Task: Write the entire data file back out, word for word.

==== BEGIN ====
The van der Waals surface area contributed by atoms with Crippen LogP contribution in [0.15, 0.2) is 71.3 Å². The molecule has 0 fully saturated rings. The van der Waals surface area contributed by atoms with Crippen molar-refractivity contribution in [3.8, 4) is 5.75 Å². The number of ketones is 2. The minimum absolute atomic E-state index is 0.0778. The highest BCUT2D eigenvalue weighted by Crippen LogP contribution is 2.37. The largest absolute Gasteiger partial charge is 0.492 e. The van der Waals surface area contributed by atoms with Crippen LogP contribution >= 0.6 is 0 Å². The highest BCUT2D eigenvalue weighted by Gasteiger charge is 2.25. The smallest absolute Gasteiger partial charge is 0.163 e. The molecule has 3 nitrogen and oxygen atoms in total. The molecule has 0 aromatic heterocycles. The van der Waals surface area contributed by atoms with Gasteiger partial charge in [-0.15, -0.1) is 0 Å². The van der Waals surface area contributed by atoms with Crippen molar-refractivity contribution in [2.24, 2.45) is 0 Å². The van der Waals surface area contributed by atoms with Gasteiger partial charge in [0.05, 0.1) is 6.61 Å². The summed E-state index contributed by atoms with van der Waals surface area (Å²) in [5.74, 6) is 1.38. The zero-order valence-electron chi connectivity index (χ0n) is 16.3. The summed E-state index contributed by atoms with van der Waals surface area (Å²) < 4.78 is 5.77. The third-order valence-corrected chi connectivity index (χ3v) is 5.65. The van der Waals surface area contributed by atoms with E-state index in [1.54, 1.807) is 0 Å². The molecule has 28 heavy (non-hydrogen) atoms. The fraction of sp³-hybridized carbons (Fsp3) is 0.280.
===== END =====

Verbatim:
The van der Waals surface area contributed by atoms with Crippen LogP contribution in [0.15, 0.2) is 71.3 Å². The molecule has 0 fully saturated rings. The van der Waals surface area contributed by atoms with Crippen molar-refractivity contribution in [3.8, 4) is 5.75 Å². The number of ketones is 2. The minimum absolute atomic E-state index is 0.0778. The highest BCUT2D eigenvalue weighted by Crippen LogP contribution is 2.37. The largest absolute Gasteiger partial charge is 0.492 e. The van der Waals surface area contributed by atoms with Crippen LogP contribution >= 0.6 is 0 Å². The highest BCUT2D eigenvalue weighted by Gasteiger charge is 2.25. The smallest absolute Gasteiger partial charge is 0.163 e. The molecule has 3 nitrogen and oxygen atoms in total. The molecule has 0 aromatic heterocycles. The van der Waals surface area contributed by atoms with Gasteiger partial charge in [-0.15, -0.1) is 0 Å². The van der Waals surface area contributed by atoms with Crippen molar-refractivity contribution in [2.24, 2.45) is 0 Å². The van der Waals surface area contributed by atoms with Gasteiger partial charge in [0.05, 0.1) is 6.61 Å². The summed E-state index contributed by atoms with van der Waals surface area (Å²) in [5.74, 6) is 1.38. The zero-order valence-electron chi connectivity index (χ0n) is 16.3. The summed E-state index contributed by atoms with van der Waals surface area (Å²) < 4.78 is 5.77. The third-order valence-corrected chi connectivity index (χ3v) is 5.65. The van der Waals surface area contributed by atoms with E-state index in [1.54, 1.807) is 0 Å². The molecule has 28 heavy (non-hydrogen) atoms. The fraction of sp³-hybridized carbons (Fsp3) is 0.280.